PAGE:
Monday, October 25, 2010

Before you buy Halloween face paint, read this - By Dan Shapley

Posted Fri Oct 22, 2010 1:00pm PDT


The Food and Drug Administration is warning parents to be wary of Halloween face paint, which the agency has limited jurisdiction over.Halloween costume makeup is recommended as a good alternative to masks for kids who will be walking the streets trick-or-treating, since masks can obscure vision. But Halloween face paint can have toxic ingredients (like lead and mercury) if not formulated according to the law; it can cause reactions in those who are allergic to certain ingredients; and it can cause reactions if applied to the wrong parts of the body.

The FDA recommends these simple steps to keep safe:

1. Follow all Halloween face paint directions carefully, including warnings against using around the eyes.

2. Don't decorate your face with products, paints, and colorings that aren't intended for your skin (and check out The Daily Green's 14 favorite homemade Halloween costumes for kids and adults).

3. If your Halloween face paint has a very bad smell, this could be a sign that it is contaminated. Throw it away and use another one.

4. Before using new Halloween costume makeup, perform a simple patch test, particularly if you or your child is prone to allergic reactions, a few days before Halloween.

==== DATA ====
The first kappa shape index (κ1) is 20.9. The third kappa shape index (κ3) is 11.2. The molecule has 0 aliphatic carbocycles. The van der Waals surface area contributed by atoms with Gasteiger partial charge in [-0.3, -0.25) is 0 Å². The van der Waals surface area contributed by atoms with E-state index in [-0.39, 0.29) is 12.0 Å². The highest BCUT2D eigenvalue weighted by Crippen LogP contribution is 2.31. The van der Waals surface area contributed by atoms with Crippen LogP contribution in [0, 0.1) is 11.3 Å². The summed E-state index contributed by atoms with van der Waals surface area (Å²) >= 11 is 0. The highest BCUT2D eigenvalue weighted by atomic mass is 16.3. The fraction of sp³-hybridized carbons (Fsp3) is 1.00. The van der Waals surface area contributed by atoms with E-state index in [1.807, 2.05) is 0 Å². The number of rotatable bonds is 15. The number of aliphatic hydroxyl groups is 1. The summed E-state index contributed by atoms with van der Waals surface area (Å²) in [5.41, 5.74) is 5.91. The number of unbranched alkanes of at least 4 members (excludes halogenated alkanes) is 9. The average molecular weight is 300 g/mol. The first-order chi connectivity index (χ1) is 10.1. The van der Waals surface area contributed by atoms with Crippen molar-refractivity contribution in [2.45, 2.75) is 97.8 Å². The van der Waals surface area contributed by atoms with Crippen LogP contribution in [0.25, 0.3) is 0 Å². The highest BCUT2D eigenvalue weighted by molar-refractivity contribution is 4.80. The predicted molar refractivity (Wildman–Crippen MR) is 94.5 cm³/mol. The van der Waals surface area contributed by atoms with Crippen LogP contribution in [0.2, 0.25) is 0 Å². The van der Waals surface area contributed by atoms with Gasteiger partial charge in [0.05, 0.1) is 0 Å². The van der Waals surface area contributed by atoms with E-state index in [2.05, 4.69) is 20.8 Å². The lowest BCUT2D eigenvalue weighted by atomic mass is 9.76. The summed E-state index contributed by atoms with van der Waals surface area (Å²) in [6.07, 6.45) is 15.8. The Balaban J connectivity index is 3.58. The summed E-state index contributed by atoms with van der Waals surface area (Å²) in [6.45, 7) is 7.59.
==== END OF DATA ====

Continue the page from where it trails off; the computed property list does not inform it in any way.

5. Read ingredient lists and don't buy any product that has non-approved colors. The FDA lists coloring agents approved for use in cosmetics. Go beyond the FDA list and check your Halloween face paint label against The Daily Green's list of six cosmetics ingredients to avoid.

6. Don't use products with fluorescent colors near the eyes. You can identify fluorescent colorings by looking for the following ingredients:

D&C Orange No. 5, No. 10, and No. 11
D&C Red No. 21, No. 22, No. 27 and No. 28
D&C Yellow No. 7

7. Don't use luminescent (glow-in-the-dark) colors (like zinc sulfide) near your eyes.

8. Wash thoroughly (and follow label instructions) once trick-or-treating or the party is over. Don't go to sleep with Halloween costume makeup on your skin.

9. Before using an older product, check it against the information included in the May 2009 recall of Fun Express children's face paints, and the June 2009 expansion of that recall. See all children's product and toxic toy recalls.

10. If you have a bad reaction to Halloween face paint, report the incident to the FDA, so that other consumers can be protected.



The Daily Green adds that you can look for natural makeups and cosmetics to cut down on the chance of an adverse reaction (though allergens come in natural and synthetic forms).
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